What did you love about your internship: I loved the opportunity to see a wide range of clinical nutrition applications. My facility included NICU and eating disorders.
What did you find challenging: Note writing is very different from school. It's even different based on each facility. You just have to go with the flow on that.
What was the most memorable moment of your internship: Planning and executing a Chef's table event in a corporate cafeteria. I got to share my love for food and sell a few dishes to the customer.
What is the one piece of advice you would give a dietetics student: never be discouraged from asking questions. There's so much to learn about dietetics, hospitals, and other facilities that it's better to ask than make assumptions. Your preceptors won't get annoyed, trust me.
What class(es) at SFSU prepared you the most for your internship: MNT 2. I STILL refer back to my notes if I'm not sure about something. If the notes aren't the same as my hospital's policy the notes at least guide me in the right direction.
Now that you're done, how are you gonna celebrate!: Oh man, my internship ended back in April so I traveled with my husband before getting down to studying for the exam
Post Contributed by Tiffani Horn, SNDA Web and Social Media Coordinator
The CA wildfires are not only affecting those directly in the area but has continued to affect those in the Bay Area. While the fire is being contained, the smoke has drifted to residents all over Northern California and has caused respiratory issues to increase. While we can do our best to stay out of the smoke and remain indoors there are a number of precautions that we can take in order to boost our immune system and lung health.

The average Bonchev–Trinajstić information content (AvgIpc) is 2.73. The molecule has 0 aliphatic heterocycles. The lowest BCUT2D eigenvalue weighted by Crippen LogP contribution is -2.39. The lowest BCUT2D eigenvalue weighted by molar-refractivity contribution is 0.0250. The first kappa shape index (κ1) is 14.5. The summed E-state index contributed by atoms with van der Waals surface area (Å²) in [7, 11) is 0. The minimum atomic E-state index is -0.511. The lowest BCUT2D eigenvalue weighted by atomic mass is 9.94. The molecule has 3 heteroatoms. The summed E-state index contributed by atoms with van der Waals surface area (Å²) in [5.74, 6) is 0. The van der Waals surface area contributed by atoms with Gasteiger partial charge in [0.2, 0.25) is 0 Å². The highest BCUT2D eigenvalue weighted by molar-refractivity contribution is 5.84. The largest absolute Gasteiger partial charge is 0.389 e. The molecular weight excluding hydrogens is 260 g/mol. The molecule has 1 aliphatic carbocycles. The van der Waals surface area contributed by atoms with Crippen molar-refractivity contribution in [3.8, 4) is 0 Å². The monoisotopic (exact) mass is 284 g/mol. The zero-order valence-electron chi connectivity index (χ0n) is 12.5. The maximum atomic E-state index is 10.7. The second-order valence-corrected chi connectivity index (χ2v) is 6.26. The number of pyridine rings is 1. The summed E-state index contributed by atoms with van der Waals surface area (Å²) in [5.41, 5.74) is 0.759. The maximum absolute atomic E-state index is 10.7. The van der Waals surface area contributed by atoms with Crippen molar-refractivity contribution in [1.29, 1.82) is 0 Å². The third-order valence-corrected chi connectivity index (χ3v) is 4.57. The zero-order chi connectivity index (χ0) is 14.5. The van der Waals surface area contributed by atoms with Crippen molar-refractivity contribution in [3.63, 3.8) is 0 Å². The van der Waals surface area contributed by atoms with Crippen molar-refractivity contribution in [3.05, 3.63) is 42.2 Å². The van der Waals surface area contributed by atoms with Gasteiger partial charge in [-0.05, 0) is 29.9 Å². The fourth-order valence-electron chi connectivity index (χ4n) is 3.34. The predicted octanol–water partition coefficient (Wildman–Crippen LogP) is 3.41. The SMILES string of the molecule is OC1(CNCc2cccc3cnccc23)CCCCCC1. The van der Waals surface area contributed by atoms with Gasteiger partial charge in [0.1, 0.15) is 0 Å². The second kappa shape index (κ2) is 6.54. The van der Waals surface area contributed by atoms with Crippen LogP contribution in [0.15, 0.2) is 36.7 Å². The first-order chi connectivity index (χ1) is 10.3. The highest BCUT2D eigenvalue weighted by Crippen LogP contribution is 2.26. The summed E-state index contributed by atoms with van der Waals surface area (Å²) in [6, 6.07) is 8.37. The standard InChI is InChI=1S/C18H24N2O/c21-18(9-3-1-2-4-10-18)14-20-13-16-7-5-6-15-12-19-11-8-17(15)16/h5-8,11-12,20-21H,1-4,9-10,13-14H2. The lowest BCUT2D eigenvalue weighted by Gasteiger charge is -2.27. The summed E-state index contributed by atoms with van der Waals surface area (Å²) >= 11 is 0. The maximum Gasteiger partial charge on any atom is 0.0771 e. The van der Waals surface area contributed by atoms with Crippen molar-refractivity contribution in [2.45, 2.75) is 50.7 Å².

Keep your Environment as Fresh as Possible
In order to maintain fresh air when you are indoors, make sure that all air filters have been cleaned or changed to ensure the freshest air possible and limit any build up from outside smoke/particles. Other ways to keep your home as an ideal environment is to limit any smoking, burning (wood, candles, etc.) and cooking. When the air quality begins to decrease, it is also best to wait to vacuum since the movement could cause particles to rise into the air.
Make Sure You're Wearing The Right Mask
One common misconception is that as long as I cover my face, there is no way the smoke can harm me. Although the thought is correct, paper masks (surgical/dust) don't protect you from the particles of the wildfire. Since the particles are immensely small, these masks won't do you justice! Invest in a "particulate respirator" mask which can be found at hardware stores or pharmacies. Keep words to look for are NIOSH, N95 or P100. These masks typically have two straps securing the mouth and nose from a majority of particles.
Nourish Your Body
The fastest and easiest way to protect your body from the harmful smoke in the air is by having a diet that supports your immune system and lungs during this high stress time. Some key factors to remember include
Links to Ginger Recipes:
Honey Lemon Ginger Chicken
15 Min Sesame Ginger Noodles
Ginger and Turmeric Carrot Soup
Links to High Vitamin C Recipes:
30 Min Stuffed Bell Peppers
Sauteed Broccoli & Kale With Toasted Garlic Butter
High Protein Strawberry and Mango Smoothie